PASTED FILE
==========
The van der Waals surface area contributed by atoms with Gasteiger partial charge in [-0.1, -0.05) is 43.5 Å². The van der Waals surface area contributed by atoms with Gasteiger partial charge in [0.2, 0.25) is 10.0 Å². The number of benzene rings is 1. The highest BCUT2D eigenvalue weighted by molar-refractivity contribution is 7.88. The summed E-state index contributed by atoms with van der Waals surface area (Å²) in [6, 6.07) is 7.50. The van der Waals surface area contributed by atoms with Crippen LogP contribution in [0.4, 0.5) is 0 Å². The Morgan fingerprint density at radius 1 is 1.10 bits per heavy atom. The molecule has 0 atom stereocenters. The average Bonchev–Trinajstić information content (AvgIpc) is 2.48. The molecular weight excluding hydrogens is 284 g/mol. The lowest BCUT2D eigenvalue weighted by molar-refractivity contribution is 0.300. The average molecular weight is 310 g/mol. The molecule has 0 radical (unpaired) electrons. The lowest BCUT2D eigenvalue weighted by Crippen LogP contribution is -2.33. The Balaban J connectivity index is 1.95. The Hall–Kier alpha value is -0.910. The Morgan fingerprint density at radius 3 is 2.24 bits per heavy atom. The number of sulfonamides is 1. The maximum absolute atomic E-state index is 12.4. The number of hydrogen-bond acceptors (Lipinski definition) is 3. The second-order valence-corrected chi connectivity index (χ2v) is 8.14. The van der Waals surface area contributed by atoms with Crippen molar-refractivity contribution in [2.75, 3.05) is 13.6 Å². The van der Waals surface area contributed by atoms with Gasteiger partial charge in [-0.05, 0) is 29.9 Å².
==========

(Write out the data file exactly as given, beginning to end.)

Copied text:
The van der Waals surface area contributed by atoms with Gasteiger partial charge in [-0.1, -0.05) is 43.5 Å². The van der Waals surface area contributed by atoms with Gasteiger partial charge in [0.2, 0.25) is 10.0 Å². The number of benzene rings is 1. The highest BCUT2D eigenvalue weighted by molar-refractivity contribution is 7.88. The summed E-state index contributed by atoms with van der Waals surface area (Å²) in [6, 6.07) is 7.50. The van der Waals surface area contributed by atoms with Crippen LogP contribution in [0.4, 0.5) is 0 Å². The Morgan fingerprint density at radius 1 is 1.10 bits per heavy atom. The molecule has 0 atom stereocenters. The average Bonchev–Trinajstić information content (AvgIpc) is 2.48. The molecular weight excluding hydrogens is 284 g/mol. The lowest BCUT2D eigenvalue weighted by molar-refractivity contribution is 0.300. The average molecular weight is 310 g/mol. The molecule has 0 radical (unpaired) electrons. The lowest BCUT2D eigenvalue weighted by Crippen LogP contribution is -2.33. The Balaban J connectivity index is 1.95. The Hall–Kier alpha value is -0.910. The Morgan fingerprint density at radius 3 is 2.24 bits per heavy atom. The number of sulfonamides is 1. The maximum absolute atomic E-state index is 12.4. The number of hydrogen-bond acceptors (Lipinski definition) is 3. The second-order valence-corrected chi connectivity index (χ2v) is 8.14. The van der Waals surface area contributed by atoms with Crippen molar-refractivity contribution in [2.75, 3.05) is 13.6 Å². The van der Waals surface area contributed by atoms with Gasteiger partial charge in [-0.05, 0) is 29.9 Å².